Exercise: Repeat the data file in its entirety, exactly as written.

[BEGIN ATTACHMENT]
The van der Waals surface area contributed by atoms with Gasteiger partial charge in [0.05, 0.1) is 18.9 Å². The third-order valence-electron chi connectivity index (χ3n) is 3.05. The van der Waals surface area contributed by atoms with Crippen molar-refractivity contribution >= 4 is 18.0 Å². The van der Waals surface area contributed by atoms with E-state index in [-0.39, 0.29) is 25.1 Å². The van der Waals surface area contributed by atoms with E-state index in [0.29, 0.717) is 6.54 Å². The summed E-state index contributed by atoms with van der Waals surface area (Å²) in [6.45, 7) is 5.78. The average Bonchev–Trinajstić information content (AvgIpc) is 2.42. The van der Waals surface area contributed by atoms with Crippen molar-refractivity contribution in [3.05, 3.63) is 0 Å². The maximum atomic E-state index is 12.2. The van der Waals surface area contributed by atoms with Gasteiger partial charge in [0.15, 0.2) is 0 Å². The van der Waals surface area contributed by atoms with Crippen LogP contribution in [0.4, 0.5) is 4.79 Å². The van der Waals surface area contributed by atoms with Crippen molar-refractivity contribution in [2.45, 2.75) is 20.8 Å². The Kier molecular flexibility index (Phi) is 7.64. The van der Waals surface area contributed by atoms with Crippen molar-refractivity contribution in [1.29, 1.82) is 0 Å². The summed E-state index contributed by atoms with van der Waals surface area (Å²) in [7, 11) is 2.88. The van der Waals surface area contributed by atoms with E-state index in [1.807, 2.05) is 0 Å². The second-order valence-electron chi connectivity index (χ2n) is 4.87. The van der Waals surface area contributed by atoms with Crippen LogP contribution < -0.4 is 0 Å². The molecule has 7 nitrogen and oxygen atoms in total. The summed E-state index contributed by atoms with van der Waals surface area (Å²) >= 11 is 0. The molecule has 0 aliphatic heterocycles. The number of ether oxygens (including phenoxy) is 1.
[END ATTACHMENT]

The van der Waals surface area contributed by atoms with Gasteiger partial charge in [0.05, 0.1) is 18.9 Å². The third-order valence-electron chi connectivity index (χ3n) is 3.05. The van der Waals surface area contributed by atoms with Crippen molar-refractivity contribution >= 4 is 18.0 Å². The van der Waals surface area contributed by atoms with E-state index in [-0.39, 0.29) is 25.1 Å². The van der Waals surface area contributed by atoms with E-state index in [0.29, 0.717) is 6.54 Å². The summed E-state index contributed by atoms with van der Waals surface area (Å²) in [6.45, 7) is 5.78. The average Bonchev–Trinajstić information content (AvgIpc) is 2.42. The van der Waals surface area contributed by atoms with Crippen molar-refractivity contribution in [3.05, 3.63) is 0 Å². The maximum atomic E-state index is 12.2. The van der Waals surface area contributed by atoms with Gasteiger partial charge in [0.15, 0.2) is 0 Å². The van der Waals surface area contributed by atoms with Crippen LogP contribution in [0.4, 0.5) is 4.79 Å². The van der Waals surface area contributed by atoms with Crippen molar-refractivity contribution in [2.45, 2.75) is 20.8 Å². The Kier molecular flexibility index (Phi) is 7.64. The van der Waals surface area contributed by atoms with Crippen molar-refractivity contribution in [1.29, 1.82) is 0 Å². The summed E-state index contributed by atoms with van der Waals surface area (Å²) in [7, 11) is 2.88. The van der Waals surface area contributed by atoms with E-state index in [1.807, 2.05) is 0 Å². The second-order valence-electron chi connectivity index (χ2n) is 4.87. The van der Waals surface area contributed by atoms with Crippen LogP contribution < -0.4 is 0 Å². The molecule has 7 nitrogen and oxygen atoms in total. The summed E-state index contributed by atoms with van der Waals surface area (Å²) >= 11 is 0. The molecule has 0 aliphatic heterocycles. The number of ether oxygens (including phenoxy) is 1.